Predictably the new year not only started with the VAT rise but also with a pledge from Tesco to save customers money by slashing prices.

Predictably the new year not only started with the VAT rise but also with a pledge from Tesco to save customers money by slashing prices.

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Sainsbury’s is running its ‘biggest ever’ half-price Sale, while Morrisons has launched its ‘biggest ever’ Price Crunch - claiming it will cancel out the VAT rise - and Asda continues to plug its price guarantee.

It is clear the supermarkets will pile further pressure this year on smaller retailers because they are big enough to swallow some of the VAT rise or can put pressure on suppliers to keep prices low. And as the sluggish consumer environment of 2010 looks set to continue, the grocers look like decent investments.

Last year food inflation dampened grocers’ stocks and many brokers asked where growth would come from. Tesco’s shares were lacklustre as its sales growth steadied, but fears over its performance were overdone.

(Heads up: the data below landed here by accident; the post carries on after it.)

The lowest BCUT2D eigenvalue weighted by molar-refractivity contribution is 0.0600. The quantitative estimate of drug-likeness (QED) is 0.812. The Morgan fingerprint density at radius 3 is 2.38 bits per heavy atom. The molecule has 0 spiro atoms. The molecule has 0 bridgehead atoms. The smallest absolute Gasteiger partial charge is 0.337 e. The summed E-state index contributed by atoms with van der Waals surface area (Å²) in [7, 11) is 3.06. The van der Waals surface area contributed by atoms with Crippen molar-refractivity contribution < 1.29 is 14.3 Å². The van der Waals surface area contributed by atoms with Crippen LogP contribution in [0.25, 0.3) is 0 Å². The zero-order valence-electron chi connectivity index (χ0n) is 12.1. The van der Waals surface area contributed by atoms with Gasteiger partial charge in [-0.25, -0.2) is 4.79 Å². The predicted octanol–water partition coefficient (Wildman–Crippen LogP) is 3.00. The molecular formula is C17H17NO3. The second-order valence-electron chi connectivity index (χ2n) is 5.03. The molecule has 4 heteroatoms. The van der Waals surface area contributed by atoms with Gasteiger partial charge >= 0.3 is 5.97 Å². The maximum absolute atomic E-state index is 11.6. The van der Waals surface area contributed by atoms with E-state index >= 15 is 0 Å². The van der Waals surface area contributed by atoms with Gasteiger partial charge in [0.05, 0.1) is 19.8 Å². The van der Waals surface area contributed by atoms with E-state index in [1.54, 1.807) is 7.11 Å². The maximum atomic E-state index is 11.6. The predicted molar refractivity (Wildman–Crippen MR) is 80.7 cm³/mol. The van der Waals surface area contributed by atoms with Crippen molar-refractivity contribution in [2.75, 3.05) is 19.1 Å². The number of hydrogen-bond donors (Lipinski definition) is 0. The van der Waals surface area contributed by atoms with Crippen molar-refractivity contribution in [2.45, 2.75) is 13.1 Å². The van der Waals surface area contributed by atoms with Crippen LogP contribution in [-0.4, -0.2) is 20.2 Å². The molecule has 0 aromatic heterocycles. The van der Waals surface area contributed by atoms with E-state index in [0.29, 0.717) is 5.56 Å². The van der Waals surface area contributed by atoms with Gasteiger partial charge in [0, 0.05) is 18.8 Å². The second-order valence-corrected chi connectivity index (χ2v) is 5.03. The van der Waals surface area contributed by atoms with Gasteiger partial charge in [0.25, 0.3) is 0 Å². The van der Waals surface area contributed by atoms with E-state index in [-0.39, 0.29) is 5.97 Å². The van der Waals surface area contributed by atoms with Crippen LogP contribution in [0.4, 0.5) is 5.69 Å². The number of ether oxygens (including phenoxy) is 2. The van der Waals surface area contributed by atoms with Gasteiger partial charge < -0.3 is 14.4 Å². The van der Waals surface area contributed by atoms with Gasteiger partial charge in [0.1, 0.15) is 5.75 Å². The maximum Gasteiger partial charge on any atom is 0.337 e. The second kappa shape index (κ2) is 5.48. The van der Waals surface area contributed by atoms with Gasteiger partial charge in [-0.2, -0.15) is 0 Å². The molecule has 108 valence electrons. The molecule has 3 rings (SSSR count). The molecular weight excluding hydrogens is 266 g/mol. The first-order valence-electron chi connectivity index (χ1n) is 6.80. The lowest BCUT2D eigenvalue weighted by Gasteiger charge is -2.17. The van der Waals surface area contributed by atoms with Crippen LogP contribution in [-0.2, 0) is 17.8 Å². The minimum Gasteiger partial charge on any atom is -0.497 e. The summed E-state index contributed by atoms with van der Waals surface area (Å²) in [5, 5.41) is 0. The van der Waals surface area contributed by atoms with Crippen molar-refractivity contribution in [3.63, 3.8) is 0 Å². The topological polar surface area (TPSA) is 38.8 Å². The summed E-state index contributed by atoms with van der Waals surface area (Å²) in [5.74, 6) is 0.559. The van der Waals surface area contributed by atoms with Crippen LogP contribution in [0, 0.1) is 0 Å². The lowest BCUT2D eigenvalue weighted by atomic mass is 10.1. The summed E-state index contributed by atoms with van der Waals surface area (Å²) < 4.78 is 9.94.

Tesco will go all out to grab what little UK growth there is this year, and it should be a reliable performer because of its diverse offer. Tesco can be relied upon to steal share in other markets, whether that’s non-food or banking, and try out ideas such as its cash-for-gold offer.

Perhaps even more important is Tesco’s overseas growth. After a difficult couple of years overseas during the global recession, it is making strong headway in most of its foreign markets.

Sainsbury’s and Morrisons do not have the same growth options. Sainsbury’s was the runaway success of 2010 and will continue to perform well in food, but its non-food operation is dwarfed by Tesco and Asda.

Morrisons’ sales growth fell behind its rivals at the end of 2010 but, as shoppers seek to limit spend, its food offer will still appeal. However, Morrisons has a long way to go in other growth areas such as online and non-food. Both will be piloted this year, but they won’t make much of an impact on the stock price in 2011.

Tesco’s rivals might do well to ape some of the grocer’s growth tactics outside food this year - though they have catching up to do.

For analysis of the top grocers visit retail-week.com/rwkb